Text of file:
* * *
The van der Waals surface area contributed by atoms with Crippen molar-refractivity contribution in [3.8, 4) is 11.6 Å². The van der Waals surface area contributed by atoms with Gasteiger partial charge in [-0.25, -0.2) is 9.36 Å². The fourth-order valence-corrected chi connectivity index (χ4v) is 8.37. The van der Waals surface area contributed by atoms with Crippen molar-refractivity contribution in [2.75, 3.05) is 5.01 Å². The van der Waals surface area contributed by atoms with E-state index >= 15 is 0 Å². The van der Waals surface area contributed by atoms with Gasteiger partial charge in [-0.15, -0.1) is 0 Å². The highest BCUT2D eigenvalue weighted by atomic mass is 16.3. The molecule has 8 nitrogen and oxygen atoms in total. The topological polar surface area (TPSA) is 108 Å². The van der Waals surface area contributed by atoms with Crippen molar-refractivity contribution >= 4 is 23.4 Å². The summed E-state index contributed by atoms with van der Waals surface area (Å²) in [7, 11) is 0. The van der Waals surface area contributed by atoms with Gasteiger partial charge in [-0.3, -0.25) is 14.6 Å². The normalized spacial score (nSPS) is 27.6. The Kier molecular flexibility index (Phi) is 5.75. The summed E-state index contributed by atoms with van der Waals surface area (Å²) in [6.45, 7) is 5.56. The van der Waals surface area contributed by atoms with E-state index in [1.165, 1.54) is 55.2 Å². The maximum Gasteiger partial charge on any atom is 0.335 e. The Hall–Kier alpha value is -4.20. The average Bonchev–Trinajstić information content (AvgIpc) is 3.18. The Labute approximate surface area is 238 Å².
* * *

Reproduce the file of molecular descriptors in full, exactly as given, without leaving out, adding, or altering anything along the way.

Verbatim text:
The van der Waals surface area contributed by atoms with Crippen molar-refractivity contribution in [3.8, 4) is 11.6 Å². The van der Waals surface area contributed by atoms with Gasteiger partial charge in [-0.25, -0.2) is 9.36 Å². The fourth-order valence-corrected chi connectivity index (χ4v) is 8.37. The van der Waals surface area contributed by atoms with Crippen molar-refractivity contribution in [2.75, 3.05) is 5.01 Å². The van der Waals surface area contributed by atoms with E-state index >= 15 is 0 Å². The van der Waals surface area contributed by atoms with Gasteiger partial charge in [-0.15, -0.1) is 0 Å². The highest BCUT2D eigenvalue weighted by atomic mass is 16.3. The molecule has 8 nitrogen and oxygen atoms in total. The topological polar surface area (TPSA) is 108 Å². The van der Waals surface area contributed by atoms with Crippen molar-refractivity contribution >= 4 is 23.4 Å². The summed E-state index contributed by atoms with van der Waals surface area (Å²) in [7, 11) is 0. The van der Waals surface area contributed by atoms with Gasteiger partial charge in [-0.3, -0.25) is 14.6 Å². The normalized spacial score (nSPS) is 27.6. The Kier molecular flexibility index (Phi) is 5.75. The summed E-state index contributed by atoms with van der Waals surface area (Å²) in [6.45, 7) is 5.56. The van der Waals surface area contributed by atoms with E-state index in [1.165, 1.54) is 55.2 Å². The maximum Gasteiger partial charge on any atom is 0.335 e. The Hall–Kier alpha value is -4.20. The average Bonchev–Trinajstić information content (AvgIpc) is 3.18. The Labute approximate surface area is 238 Å².